What Gas Passage Says About Your Health

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Everyone has gas, just like everyone poops. But the wind blows for a variety of reasons, and in some cases it can be a cause for concern.

“As a pediatric gastroenterologist, I get asked about this all the time,” says Mark Corkins, Ph.D., director of the Department of Pediatric Gastroenterology at the University of Tennessee Health Science Center. “There are two sources of ‘gas,’ and not all gas is gas. Part of what we pass through is air. Some people swallow a lot of air.It seems to be odorless now.”

Real gas, on the other hand, is primarily a byproduct of food fermentation in the colon, said Corkins, who is also a professor of pediatrics. “There are[billions]of bacteria living in our colon.

read more: Why does drinking coffee make you poop?Commentary by an expert

When it comes to the amount of gas in space, the actual amount tends to be much higher, he added, as food moves through the colon.

Dr. William Chey, professor of gastroenterology at the University of Michigan and professor of H. Marvin Pollard, said, “Perhaps five to 15 farts a day is perfectly normal.” “That’s because people differ in the function of their[gastrointestinal]tract, the microbiome that lives within them, and what they eat. It will be a very important factor in the decision.”

Experts say some odors are more pungent than others for these reasons, but none of them are red flags.

Gas is not as much an indicator of gut health as stool frequency or texture. However, your dietary choices can cause more or less gas, and there are certain points about gas that are worth talking to your doctor about.

Gut flora is important because it helps the body make vitamins and some of the short-chain fatty acids that nourish the lining of the colon, so a little gas (from these processes) is a good thing. said Corkins. “Otherwise, we’re not feeding the flora. It’s really a symbiotic relationship,” he added.

But what can lead to gas, or too much gas, in particular, is eating foods that are difficult to digest and therefore easily fermented, experts say.

“An old staple is beans. Beans contain proteins that are difficult to digest,” says Corkins.

Beans are one source of FODMAPs, which are fermentable oligo-, di-, mono- and polyols. These are short-chain carbohydrates or sugars that are poorly absorbed in the small intestine in some people, causing gas, cramps, diarrhea, constipation, bloating, and other digestive problems. Foods high in FODMAPs include certain vegetables, fruits, starches, cauliflower, garlic, apples, peaches, milk, wheat, and dairy products such as high fructose corn syrup.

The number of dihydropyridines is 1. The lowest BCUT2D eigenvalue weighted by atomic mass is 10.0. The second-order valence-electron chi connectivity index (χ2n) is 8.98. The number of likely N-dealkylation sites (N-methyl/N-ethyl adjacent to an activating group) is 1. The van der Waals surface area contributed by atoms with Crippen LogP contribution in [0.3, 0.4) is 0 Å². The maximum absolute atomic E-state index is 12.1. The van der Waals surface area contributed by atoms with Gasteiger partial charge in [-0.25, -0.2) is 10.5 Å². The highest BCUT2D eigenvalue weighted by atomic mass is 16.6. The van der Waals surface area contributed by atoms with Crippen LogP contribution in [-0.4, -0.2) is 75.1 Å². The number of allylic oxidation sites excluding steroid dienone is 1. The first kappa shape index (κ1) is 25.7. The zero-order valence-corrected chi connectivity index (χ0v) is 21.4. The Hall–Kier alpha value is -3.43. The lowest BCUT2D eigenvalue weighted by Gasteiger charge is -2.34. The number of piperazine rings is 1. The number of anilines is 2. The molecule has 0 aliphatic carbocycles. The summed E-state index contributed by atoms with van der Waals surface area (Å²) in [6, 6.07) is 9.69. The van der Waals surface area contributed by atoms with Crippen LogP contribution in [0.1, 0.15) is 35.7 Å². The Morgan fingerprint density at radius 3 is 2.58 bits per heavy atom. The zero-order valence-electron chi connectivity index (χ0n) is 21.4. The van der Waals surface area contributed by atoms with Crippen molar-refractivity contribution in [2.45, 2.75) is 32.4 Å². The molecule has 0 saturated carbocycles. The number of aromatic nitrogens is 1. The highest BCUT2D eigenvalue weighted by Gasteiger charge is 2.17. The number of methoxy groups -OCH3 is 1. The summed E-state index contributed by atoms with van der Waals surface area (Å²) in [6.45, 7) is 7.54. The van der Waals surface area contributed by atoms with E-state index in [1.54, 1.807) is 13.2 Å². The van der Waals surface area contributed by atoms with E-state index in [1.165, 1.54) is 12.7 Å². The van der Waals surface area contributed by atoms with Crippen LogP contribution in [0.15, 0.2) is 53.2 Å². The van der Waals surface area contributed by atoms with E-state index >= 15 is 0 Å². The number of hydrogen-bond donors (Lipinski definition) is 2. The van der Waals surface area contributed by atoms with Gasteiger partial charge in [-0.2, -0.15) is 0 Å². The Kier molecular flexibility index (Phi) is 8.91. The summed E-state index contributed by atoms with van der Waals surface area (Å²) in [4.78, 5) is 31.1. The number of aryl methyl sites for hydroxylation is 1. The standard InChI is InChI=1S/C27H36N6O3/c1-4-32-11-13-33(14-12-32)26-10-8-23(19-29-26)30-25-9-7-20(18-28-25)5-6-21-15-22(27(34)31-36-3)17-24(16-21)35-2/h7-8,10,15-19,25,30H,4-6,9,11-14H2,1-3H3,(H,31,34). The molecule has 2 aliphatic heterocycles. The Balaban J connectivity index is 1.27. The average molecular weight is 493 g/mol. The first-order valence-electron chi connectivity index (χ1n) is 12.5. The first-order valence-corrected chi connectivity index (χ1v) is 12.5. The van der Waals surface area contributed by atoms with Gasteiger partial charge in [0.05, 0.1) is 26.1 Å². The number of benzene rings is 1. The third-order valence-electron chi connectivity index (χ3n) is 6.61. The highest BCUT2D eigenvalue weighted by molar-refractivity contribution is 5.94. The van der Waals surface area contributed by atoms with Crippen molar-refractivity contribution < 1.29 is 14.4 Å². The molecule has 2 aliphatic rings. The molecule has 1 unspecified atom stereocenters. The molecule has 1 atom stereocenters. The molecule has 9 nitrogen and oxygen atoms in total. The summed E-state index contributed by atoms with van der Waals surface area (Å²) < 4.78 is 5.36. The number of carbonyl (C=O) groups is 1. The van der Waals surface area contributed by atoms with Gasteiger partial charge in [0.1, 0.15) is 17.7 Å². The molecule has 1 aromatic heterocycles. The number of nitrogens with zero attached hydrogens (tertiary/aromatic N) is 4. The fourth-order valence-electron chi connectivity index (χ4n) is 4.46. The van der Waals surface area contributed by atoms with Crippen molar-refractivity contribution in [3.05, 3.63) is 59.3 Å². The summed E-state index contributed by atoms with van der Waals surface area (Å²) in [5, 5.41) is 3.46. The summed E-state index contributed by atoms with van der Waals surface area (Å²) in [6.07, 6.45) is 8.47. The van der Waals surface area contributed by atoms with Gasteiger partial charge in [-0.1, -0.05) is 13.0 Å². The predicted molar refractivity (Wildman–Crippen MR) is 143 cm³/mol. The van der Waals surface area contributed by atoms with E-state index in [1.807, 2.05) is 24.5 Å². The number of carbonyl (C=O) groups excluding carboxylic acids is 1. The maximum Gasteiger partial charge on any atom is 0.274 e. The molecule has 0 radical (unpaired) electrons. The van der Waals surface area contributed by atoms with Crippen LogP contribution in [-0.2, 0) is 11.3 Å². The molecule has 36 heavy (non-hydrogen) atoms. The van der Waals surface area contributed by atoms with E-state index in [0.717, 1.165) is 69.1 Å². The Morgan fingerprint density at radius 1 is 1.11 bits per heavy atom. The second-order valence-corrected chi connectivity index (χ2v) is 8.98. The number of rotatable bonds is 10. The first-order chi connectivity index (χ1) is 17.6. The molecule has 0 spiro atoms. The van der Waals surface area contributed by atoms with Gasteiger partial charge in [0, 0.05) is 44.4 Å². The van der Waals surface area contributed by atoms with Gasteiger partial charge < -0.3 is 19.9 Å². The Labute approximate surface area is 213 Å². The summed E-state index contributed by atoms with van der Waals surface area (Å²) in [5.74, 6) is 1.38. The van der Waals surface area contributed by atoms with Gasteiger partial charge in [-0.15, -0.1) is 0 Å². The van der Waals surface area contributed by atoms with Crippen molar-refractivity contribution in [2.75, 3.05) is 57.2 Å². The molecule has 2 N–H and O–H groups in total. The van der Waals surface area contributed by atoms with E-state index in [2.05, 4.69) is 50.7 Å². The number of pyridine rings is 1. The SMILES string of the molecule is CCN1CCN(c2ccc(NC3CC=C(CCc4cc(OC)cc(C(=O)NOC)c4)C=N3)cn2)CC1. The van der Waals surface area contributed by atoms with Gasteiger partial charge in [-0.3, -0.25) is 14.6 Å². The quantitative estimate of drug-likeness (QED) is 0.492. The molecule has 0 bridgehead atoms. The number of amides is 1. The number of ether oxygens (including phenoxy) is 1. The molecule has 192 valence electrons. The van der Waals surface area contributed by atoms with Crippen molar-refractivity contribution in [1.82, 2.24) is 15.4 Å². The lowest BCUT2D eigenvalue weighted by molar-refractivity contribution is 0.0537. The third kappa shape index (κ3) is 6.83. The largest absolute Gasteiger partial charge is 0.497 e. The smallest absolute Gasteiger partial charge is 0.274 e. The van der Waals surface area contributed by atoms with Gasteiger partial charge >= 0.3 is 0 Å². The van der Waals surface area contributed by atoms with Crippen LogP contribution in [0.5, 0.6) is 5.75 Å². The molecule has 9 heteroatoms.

“Many of us consume large amounts of FODMAPs without even realizing it, and each of us has a slightly different pattern of how well we absorb and metabolize these,” says the university. Dr Lena Yadrapati, Professor of Medicine in Gastroenterology, said. University of California San Diego.

“Conversely, eating a lot of red meat can cause problems for some people,” says Chey. “In fact, for almost everyone, if you eat enough red meat, you won’t be able to digest or absorb everything properly, and it will reach your colon where it will ferment and produce gases and chemicals.”

The same can happen with excess carbohydrates that are not absorbed and fermented in the colon, he added.

“The other thing is to keep your bowel habits regular,” says Chey. “People with constipation are more likely to experience bloating and flatulence because when objects move very slowly through the digestive tract, they have more time to interact with the bacteria in the digestive tract, especially the colon. That would produce even more gas.”

Experts say you should see a doctor if the gas makes you feel uncomfortable or interferes with your daily life. There are other things you can try.

“We asked patients about each of a variety of factors, including diet, microbiome, and gut function, and modified several factors that we thought might contribute to the flatulence problem. We will try to do that,” Chey said. “For people on a typical Western diet high in processed foods, carbohydrates and sugar, eating less and eating healthier can be very helpful.”

A low-FODMAP diet “is probably one of the biggest interventions I’ve talked to patients about,” Yadrapati said.

In addition to excessive flatulence, unintentional weight loss, bloody stools, changes in bowel habits, and especially frequent diarrhea should also see a doctor, Chey and Yadrapati said.

“It can be a sign of infection, inflammation, enzyme deficiencies, all of which can be identified and corrected with the help of a health care provider,” says Chey.

While you’re waiting to see a doctor, keep a “gas diary” to record your physical activity and meals around when and when you have gas so you can begin to identify patterns, Dr. Yadrapati says.

Doctors may recommend taking over-the-counter medications such as simethicone, activated charcoal, enteric-coated peppermint oil, and probiotics, Chey said.

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